Game of the Year Trinity: XCOM: Enemy Unknown

Why is XCOM the best game of the year?

XCOM: Enemy Unknown is a risky game. Reviving a classic franchise’s gameplay, and not just its name, XCOM is difficult, complicated, and uncompromising. More than that though, by focusing on great gameplay above all, they created something addictive, surprisingly daunting and, as we know now, one of the best games of the year.

Before its release, there was no reason to think that XCOM would be good game, never mind a great one. Conceptually, it’s a fusion of two niche genres - turn-based strategy and Civilization-style resource management. Moreover, developer Firaxis revealed that the game was being designed to work well on consoles, despite the fact that the game they described didn’t exactly sound like a console-minded product. In the end that’s Enemy Unknown’s greatest achievement, mechanically speaking.

Friaxis took an inaccessible genre more infinitely more playable by optimizing the unwieldy controls associated with the type of game they wanted to make. When you boil it down, all they did was streamline the various inputs for your soldiers, minimizing the amount of time spent in menus away from the action. For example, to move a character, all you have to do is highlight them, then click on where you want them to go: The UI indicates how far they can go, what kind of cover they’ll have, and if a visible enemy would have a clear shot at them. Getting so much information so quickly makes it easier to strategize without having to stop and consider all the angles.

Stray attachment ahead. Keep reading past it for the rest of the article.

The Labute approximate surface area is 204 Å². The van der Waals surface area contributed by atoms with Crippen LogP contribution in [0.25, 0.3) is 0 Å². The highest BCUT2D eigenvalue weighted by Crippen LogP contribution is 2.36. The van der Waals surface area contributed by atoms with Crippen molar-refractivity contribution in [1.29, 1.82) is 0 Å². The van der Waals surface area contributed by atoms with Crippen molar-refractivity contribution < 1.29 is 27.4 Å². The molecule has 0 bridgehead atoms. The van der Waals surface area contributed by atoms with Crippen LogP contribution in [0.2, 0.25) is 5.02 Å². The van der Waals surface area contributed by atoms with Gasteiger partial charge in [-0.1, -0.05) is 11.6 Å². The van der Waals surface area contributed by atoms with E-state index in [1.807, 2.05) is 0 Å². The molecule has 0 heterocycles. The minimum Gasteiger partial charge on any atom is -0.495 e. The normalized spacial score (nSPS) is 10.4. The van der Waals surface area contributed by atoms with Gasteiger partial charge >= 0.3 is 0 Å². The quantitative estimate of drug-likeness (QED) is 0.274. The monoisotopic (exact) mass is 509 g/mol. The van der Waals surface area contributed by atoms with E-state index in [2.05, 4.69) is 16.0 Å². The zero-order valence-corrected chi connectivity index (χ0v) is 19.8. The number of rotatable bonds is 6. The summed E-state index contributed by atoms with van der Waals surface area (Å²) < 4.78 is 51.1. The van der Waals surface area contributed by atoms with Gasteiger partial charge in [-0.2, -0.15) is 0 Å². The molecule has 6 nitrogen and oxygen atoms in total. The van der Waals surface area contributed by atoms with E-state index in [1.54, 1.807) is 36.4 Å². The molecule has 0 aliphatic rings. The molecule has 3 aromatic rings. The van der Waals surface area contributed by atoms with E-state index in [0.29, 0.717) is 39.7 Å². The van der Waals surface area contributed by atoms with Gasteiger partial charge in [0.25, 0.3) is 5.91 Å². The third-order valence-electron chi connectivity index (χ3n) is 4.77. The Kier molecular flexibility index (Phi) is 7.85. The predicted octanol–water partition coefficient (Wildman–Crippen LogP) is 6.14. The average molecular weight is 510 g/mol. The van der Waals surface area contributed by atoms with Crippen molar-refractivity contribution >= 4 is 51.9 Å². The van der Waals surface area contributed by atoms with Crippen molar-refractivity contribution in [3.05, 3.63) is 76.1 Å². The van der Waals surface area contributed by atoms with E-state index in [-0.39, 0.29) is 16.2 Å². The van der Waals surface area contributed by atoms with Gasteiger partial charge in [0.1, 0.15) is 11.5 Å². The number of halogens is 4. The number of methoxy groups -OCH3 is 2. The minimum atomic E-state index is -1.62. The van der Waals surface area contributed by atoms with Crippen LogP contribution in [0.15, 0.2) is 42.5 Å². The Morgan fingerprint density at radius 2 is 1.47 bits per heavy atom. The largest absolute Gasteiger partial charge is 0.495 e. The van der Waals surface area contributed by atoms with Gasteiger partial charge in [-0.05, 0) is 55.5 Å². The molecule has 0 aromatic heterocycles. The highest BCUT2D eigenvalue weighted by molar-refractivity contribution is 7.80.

Streamlining aside, the real strategy of XCOM’s combat comes from a new command the developer gave to every character in the game. “Overwatch” sacrifices a character’s action (or second movement) to put them in an offensive standby mode. If an enemy enters their line of fire, either because it’s appeared out of the fog of war or if they move to find new cover, that character will attack. Aside from giving players something for characters who aren’t combat to do that could end up being helpful, the command encourages player to move more slowly, methodically, waiting for enemies to make the first move so you can make the first strike. Conversely, enemies using overwatch will affect your movements as well.

Clearly being “simple” and “streamlined” doesn’t mean the game is easy. A big part of XCOM’s appeal comes from the fact that it’s one of the year’s most challenging games. There’s a lot to think about, and very little room for error. The difficulty is what brings the whole game together: Once things start getting tough, (which is pretty much immediately,) every moment is thrilling.